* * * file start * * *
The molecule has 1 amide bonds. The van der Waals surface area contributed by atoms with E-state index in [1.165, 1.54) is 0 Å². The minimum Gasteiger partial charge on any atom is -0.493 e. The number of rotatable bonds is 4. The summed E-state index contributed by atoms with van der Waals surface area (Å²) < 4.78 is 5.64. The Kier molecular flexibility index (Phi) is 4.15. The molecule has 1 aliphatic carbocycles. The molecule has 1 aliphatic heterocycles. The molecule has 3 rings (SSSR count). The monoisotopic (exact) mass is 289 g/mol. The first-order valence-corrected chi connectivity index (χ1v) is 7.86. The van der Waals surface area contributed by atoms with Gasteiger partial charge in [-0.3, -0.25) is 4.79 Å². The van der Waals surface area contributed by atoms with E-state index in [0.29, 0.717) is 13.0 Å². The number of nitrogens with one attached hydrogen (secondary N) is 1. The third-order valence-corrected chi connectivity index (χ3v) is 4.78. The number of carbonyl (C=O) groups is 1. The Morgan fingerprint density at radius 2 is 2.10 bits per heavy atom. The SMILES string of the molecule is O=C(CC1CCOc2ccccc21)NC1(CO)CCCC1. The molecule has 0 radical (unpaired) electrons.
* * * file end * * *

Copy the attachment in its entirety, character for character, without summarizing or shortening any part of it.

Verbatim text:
The molecule has 1 amide bonds. The van der Waals surface area contributed by atoms with E-state index in [1.165, 1.54) is 0 Å². The minimum Gasteiger partial charge on any atom is -0.493 e. The number of rotatable bonds is 4. The summed E-state index contributed by atoms with van der Waals surface area (Å²) < 4.78 is 5.64. The Kier molecular flexibility index (Phi) is 4.15. The molecule has 1 aliphatic carbocycles. The molecule has 1 aliphatic heterocycles. The molecule has 3 rings (SSSR count). The monoisotopic (exact) mass is 289 g/mol. The first-order valence-corrected chi connectivity index (χ1v) is 7.86. The van der Waals surface area contributed by atoms with Gasteiger partial charge in [-0.3, -0.25) is 4.79 Å². The van der Waals surface area contributed by atoms with E-state index in [0.29, 0.717) is 13.0 Å². The number of nitrogens with one attached hydrogen (secondary N) is 1. The third-order valence-corrected chi connectivity index (χ3v) is 4.78. The number of carbonyl (C=O) groups is 1. The Morgan fingerprint density at radius 2 is 2.10 bits per heavy atom. The SMILES string of the molecule is O=C(CC1CCOc2ccccc21)NC1(CO)CCCC1. The molecule has 0 radical (unpaired) electrons.